FacebookTwitterGoogle+RedditEmail

Can Right and Left Rally Against Walmart?

by RALPH NADER

One of the most profitable corporations in America is having a holiday food drive. Sounds good — it’s the least Corporate America can do for those struggling to make ends meet while big companies rake in record profits and give so little back. But wait… there’s a catch. The food drive is for the company’s own underpaid, poverty-stricken workers. You really can’t make this stuff up.

Last week, it was reported that a Walmart store in Canton, Ohio is asking for food donations for its own employees. Photos of the food donation bins circulated online showing signs that read: “Please donate food items here so associates in need can enjoy Thanksgiving dinner.” (That’s if they even have a chance to — Walmart stores are open on Thanksgiving and are beginning their “Black Friday” deals at 6 p.m. on Thanksgiving Day to get a jump on the holiday shopping madness.)

Walmart is America’s largest employer with a workforce consisting of 1.3 million “associates.” The company made nearly $17 billion in profit last year. So why can’t Walmart afford to pay its own store workers enough for them to enjoy a holiday meal with their families? The answer is Walmart doesn’t really care about its workers.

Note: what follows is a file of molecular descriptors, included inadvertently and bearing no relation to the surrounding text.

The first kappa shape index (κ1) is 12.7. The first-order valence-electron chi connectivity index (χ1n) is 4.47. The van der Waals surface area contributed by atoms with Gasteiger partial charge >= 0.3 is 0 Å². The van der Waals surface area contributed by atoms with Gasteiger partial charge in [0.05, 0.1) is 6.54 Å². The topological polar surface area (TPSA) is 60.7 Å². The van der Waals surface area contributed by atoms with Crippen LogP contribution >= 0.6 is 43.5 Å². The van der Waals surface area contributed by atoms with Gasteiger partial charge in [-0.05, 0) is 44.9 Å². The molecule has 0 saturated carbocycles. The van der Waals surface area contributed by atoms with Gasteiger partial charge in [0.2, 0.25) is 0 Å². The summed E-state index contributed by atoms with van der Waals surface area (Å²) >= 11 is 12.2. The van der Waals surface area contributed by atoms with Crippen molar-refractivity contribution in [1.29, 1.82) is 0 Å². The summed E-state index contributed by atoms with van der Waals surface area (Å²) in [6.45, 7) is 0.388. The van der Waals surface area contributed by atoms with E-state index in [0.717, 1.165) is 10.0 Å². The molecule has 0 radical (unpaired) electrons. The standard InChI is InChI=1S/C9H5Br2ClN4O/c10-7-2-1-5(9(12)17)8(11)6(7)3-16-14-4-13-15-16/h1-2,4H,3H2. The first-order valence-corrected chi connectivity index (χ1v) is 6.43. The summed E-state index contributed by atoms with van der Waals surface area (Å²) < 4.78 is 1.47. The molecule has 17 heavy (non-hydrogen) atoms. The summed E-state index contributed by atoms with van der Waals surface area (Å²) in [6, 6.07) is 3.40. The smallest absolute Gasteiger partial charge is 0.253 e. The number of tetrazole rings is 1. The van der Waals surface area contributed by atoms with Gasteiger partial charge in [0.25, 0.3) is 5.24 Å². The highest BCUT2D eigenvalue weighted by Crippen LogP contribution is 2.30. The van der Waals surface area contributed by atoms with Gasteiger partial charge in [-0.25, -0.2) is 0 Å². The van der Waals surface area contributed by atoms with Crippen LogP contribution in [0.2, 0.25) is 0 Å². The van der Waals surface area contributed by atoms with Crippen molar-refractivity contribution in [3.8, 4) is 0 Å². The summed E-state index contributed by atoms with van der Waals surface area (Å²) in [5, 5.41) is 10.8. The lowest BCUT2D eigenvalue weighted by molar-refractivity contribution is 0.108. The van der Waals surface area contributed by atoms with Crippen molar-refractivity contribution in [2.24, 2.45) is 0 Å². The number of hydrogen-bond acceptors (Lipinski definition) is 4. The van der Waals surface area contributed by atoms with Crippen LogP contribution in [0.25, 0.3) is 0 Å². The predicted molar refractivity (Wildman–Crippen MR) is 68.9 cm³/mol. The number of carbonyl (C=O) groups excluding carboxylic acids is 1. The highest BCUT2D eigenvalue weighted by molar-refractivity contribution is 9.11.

If the Walmart food donation drive doesn’t get you properly steamed, then consider that Walmart CEO, Mike Duke, makes approximately $11,000 an hour — he took home about $20.7 million last year, plus ample benefits. Still not mad? It has also been recently been reported that Duke has a retirement package worth more than $113 million! That is 6,200 times larger than the average 401k savings of a non-executive level Walmart employee! (Check out this recent report which charts other massive CEO pensions in relation to those of average workers)

One final fact to really get your dander up — The Walton family, heirs to the Walmart fortune, have accumulated more financial wealth than the entire bottom 40 percent of the population of the United States or 313 million Americans. That’s six Waltons worth a combined $102.7 billion!

No matter what one’s political leanings may be, the problem of massive income inequality and insatiable corporate greed is worsening year-by-year as CEO salaries rise, overall corporate profits soar and worker salaries stagnate. Liberal or conservative–all Americans should be outraged by this trend.

I recently wrote to conservative anti-tax advocate Grover Norquist to bring both sides of the political spectrum together on this troubling issue. In the past, Mr. Norquist and I have backed popular, reasonable policies, such as putting the full text of government contracts online, rolling back corporate welfare and opposing the civil liberties restrictive Patriot Act. As someone who claims to care about taxpayer protection, the issue of poverty-level wages and their major effect on taxpayers should be an important issue for Mr. Norquist.